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Will ‘digital resurrections’ let us bring back the dead?

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Humans have always looked for tangible ways to remember departed loved ones. We save letters and emails they wrote us. We look fondly at photos of them. We watch and rewatch old videos just to see their faces and hear them talk.

But the rise of digital technologies may soon give us even more compelling ways to remember lost friends and family. These include apps that let us text with digital representations of the dead — we’d type a message and then get some sort of comforting reply — and maybe even systems that let us speak with and possibly touch realistic avatars of the ones we miss most.

Maybe that sounds creepy, but some experts believe we’ll find comfort in continuing our interactions with people whose biological existences have come to an end.

“Many people visit the headstone of a loved one to help come to terms with their passing, and have a one-sided conversation where they think about the memory of them,” says Bruce Duncan, managing director of Terasem Movement Foundation, a Bristol, Vermont-based nonprofit that promotes digital resurrections. “Being able to have a two-way conversation with a digital version of them, where you can be reminded of their mannerisms or behavioral patterns in an interactive way, could become a natural part of the grieving process.”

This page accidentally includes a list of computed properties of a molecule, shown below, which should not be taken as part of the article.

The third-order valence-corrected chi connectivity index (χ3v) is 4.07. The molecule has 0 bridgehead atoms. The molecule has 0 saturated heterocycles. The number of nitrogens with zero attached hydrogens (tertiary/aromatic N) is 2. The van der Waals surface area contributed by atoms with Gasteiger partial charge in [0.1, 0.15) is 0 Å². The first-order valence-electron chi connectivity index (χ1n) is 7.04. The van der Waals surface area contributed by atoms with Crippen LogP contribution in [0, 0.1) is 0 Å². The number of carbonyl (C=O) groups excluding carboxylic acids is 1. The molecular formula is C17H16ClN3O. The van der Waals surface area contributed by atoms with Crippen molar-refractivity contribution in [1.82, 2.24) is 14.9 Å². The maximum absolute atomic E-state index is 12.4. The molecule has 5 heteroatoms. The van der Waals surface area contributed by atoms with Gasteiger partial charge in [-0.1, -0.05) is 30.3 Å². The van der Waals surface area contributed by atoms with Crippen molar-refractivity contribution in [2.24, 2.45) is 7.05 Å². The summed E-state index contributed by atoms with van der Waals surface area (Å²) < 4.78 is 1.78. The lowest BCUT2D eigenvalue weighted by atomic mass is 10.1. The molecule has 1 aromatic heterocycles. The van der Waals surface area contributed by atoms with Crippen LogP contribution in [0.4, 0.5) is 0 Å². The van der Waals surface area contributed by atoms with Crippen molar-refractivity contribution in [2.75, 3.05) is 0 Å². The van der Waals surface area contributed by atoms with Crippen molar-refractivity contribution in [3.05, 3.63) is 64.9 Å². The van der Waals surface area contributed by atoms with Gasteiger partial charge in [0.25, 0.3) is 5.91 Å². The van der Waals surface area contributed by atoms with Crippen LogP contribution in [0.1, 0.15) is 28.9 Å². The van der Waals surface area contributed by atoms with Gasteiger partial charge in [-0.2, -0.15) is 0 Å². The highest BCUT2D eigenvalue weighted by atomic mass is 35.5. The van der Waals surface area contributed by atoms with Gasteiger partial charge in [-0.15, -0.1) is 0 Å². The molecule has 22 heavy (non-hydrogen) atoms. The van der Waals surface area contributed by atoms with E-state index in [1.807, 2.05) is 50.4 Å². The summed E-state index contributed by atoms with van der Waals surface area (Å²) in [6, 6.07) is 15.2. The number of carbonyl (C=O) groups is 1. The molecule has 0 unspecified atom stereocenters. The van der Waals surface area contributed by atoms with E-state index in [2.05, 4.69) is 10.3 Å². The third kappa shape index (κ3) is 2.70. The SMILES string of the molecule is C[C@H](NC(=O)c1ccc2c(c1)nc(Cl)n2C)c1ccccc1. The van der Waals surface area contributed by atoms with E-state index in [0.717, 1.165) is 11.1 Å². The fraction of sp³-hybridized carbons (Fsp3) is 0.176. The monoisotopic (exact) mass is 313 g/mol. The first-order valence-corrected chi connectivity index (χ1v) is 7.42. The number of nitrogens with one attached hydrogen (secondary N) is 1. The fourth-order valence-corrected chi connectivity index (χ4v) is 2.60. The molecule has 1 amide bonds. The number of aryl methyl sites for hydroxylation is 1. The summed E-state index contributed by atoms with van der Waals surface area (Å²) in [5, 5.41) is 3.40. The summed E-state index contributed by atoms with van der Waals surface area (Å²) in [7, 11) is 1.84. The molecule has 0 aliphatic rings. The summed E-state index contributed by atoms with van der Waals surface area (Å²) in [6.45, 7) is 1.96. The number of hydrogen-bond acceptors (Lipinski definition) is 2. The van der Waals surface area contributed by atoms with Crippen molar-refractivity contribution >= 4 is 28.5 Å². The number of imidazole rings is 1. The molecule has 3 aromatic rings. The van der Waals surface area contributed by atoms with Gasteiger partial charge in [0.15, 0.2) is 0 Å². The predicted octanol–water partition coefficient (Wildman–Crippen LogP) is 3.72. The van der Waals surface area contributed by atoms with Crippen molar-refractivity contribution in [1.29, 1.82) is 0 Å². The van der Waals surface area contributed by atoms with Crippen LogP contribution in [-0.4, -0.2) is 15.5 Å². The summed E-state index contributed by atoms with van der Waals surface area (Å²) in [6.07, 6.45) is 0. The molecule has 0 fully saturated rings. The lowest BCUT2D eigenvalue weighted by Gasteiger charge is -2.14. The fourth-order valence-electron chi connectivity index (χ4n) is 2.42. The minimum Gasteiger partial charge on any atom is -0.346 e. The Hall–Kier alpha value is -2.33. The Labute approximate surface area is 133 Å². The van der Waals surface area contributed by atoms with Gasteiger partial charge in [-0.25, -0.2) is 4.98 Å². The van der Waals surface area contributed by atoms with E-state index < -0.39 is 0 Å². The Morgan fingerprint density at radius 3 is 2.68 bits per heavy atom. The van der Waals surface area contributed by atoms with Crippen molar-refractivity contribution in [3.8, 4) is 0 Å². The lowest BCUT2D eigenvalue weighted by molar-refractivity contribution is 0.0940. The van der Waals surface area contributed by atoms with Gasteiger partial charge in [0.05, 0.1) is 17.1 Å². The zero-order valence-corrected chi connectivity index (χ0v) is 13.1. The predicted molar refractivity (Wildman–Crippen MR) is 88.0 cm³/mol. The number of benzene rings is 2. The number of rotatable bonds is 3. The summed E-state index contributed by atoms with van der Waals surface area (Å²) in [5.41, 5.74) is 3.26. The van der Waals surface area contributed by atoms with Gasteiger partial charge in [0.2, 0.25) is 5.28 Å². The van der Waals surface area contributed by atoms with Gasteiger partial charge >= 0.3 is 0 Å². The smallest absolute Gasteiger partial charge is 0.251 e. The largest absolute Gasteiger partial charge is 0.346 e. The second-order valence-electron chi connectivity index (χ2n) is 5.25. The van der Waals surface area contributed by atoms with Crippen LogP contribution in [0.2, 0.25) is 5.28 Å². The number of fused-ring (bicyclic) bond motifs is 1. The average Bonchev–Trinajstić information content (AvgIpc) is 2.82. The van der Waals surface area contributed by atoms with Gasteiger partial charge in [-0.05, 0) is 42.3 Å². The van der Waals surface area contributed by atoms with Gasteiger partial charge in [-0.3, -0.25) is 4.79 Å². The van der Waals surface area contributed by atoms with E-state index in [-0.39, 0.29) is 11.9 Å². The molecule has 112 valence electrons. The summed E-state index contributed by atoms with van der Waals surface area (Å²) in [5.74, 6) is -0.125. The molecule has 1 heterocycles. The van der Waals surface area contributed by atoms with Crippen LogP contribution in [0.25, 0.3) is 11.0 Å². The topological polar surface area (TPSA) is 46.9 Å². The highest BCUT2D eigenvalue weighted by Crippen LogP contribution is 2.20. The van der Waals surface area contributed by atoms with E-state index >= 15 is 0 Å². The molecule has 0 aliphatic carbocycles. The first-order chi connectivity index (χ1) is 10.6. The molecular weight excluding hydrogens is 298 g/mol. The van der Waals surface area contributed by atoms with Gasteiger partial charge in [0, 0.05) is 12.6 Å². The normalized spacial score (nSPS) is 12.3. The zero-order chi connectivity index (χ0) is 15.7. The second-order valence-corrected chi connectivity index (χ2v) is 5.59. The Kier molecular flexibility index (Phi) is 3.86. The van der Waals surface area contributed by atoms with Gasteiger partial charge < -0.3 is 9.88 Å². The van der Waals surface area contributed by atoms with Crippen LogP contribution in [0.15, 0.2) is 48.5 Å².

Digital immortality

Several companies, including Luka, a San Francisco-based startup, and research organizations including the MIT Media Lab, are working on digital resurrection technology.

It goes without saying that the digital version of a person is no match for the living, breathing human being. But scientists are experimenting with algorithms that can take a person’s emails and text messages and use them to generate text messages that are at least evocative of a specific person. The messages can use emojis like the dead person once did. And with data pulled from the internet, the texts can even include back-and-forths about topical things like weather and current events.

In coming years, Duncan believes, there may be browser plug-ins capable of capturing an entire life’s worth of social media posts, emails, photos, and other digital data and using everything to approximate an individual’s personality, complete with values and opinions.

Digital resurrection technology is unlikely to stop with chatbots. Duncan and other experts foresee a time when we’ll be able to interact with lost loved ones not just via texts but in virtual reality.

“You’d be able to put on your virtual reality glasses and headset, and experience typical everyday situations with that person, like sitting at the breakfast table or taking a walk in a nearby park,” says Charlotte Runius, CEO of Fenix Begravning, a Stockholm, Sweden-based funeral planning agency that is working with AI experts to develop these technologies. “Hearing their voice and seeing them would allow you to actually feel like you’re next to the person again, and you can talk to them and get replies in a much more realistic way.”

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By wearing a bodysuit and gloves studded with sensors and actuators, it might even be possible to interact physically with a realistic-looking avatar of a deceased person. The technology could monitor a living person’s movements, voice, and facial expressions and then later use them to direct an avatar to respond appropriately — perhaps by offering advice or giving a comforting hug.

In the distant future, one can imagine that it would be possible to create a robotic avatar of a beloved one — a bit like the scenario depicted in a popular episode of the Netflix series “Black Mirror,” in which a grieving widow’s late partner is resurrected in robotic form with help from his texts, photos, and emails.